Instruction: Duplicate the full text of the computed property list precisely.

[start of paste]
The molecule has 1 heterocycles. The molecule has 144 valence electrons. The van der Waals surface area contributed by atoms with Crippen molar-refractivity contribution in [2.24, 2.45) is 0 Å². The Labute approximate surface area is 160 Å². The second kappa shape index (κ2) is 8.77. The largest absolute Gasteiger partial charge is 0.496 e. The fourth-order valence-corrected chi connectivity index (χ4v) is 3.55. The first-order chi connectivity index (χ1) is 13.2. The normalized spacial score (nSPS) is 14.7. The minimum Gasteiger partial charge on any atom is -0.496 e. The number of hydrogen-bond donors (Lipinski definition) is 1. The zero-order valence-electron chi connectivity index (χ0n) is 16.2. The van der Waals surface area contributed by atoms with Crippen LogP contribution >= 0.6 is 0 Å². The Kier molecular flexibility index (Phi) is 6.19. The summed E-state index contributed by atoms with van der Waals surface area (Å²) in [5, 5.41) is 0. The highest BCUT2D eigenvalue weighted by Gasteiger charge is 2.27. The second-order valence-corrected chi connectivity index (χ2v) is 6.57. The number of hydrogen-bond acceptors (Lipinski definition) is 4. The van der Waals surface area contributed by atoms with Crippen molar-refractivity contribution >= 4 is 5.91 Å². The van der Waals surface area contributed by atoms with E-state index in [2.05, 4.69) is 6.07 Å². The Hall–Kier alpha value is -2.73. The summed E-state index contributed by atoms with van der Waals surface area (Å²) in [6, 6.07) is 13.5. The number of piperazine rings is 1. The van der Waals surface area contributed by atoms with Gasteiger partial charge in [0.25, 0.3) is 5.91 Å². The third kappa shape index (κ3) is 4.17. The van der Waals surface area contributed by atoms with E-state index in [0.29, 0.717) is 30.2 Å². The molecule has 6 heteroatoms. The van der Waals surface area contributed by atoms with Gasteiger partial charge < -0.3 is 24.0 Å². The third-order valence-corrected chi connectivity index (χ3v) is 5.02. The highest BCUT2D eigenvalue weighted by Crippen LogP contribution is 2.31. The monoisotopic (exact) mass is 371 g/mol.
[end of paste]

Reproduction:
The molecule has 1 heterocycles. The molecule has 144 valence electrons. The van der Waals surface area contributed by atoms with Crippen molar-refractivity contribution in [2.24, 2.45) is 0 Å². The Labute approximate surface area is 160 Å². The second kappa shape index (κ2) is 8.77. The largest absolute Gasteiger partial charge is 0.496 e. The fourth-order valence-corrected chi connectivity index (χ4v) is 3.55. The first-order chi connectivity index (χ1) is 13.2. The normalized spacial score (nSPS) is 14.7. The minimum Gasteiger partial charge on any atom is -0.496 e. The number of hydrogen-bond donors (Lipinski definition) is 1. The zero-order valence-electron chi connectivity index (χ0n) is 16.2. The van der Waals surface area contributed by atoms with Crippen LogP contribution >= 0.6 is 0 Å². The Kier molecular flexibility index (Phi) is 6.19. The summed E-state index contributed by atoms with van der Waals surface area (Å²) in [5, 5.41) is 0. The highest BCUT2D eigenvalue weighted by Gasteiger charge is 2.27. The second-order valence-corrected chi connectivity index (χ2v) is 6.57. The number of hydrogen-bond acceptors (Lipinski definition) is 4. The van der Waals surface area contributed by atoms with Crippen molar-refractivity contribution >= 4 is 5.91 Å². The van der Waals surface area contributed by atoms with E-state index in [2.05, 4.69) is 6.07 Å². The Hall–Kier alpha value is -2.73. The summed E-state index contributed by atoms with van der Waals surface area (Å²) in [6, 6.07) is 13.5. The number of piperazine rings is 1. The van der Waals surface area contributed by atoms with Gasteiger partial charge in [0.25, 0.3) is 5.91 Å². The third kappa shape index (κ3) is 4.17. The van der Waals surface area contributed by atoms with E-state index in [0.29, 0.717) is 30.2 Å². The molecule has 6 heteroatoms. The van der Waals surface area contributed by atoms with Gasteiger partial charge < -0.3 is 24.0 Å². The third-order valence-corrected chi connectivity index (χ3v) is 5.02. The highest BCUT2D eigenvalue weighted by Crippen LogP contribution is 2.31. The monoisotopic (exact) mass is 371 g/mol.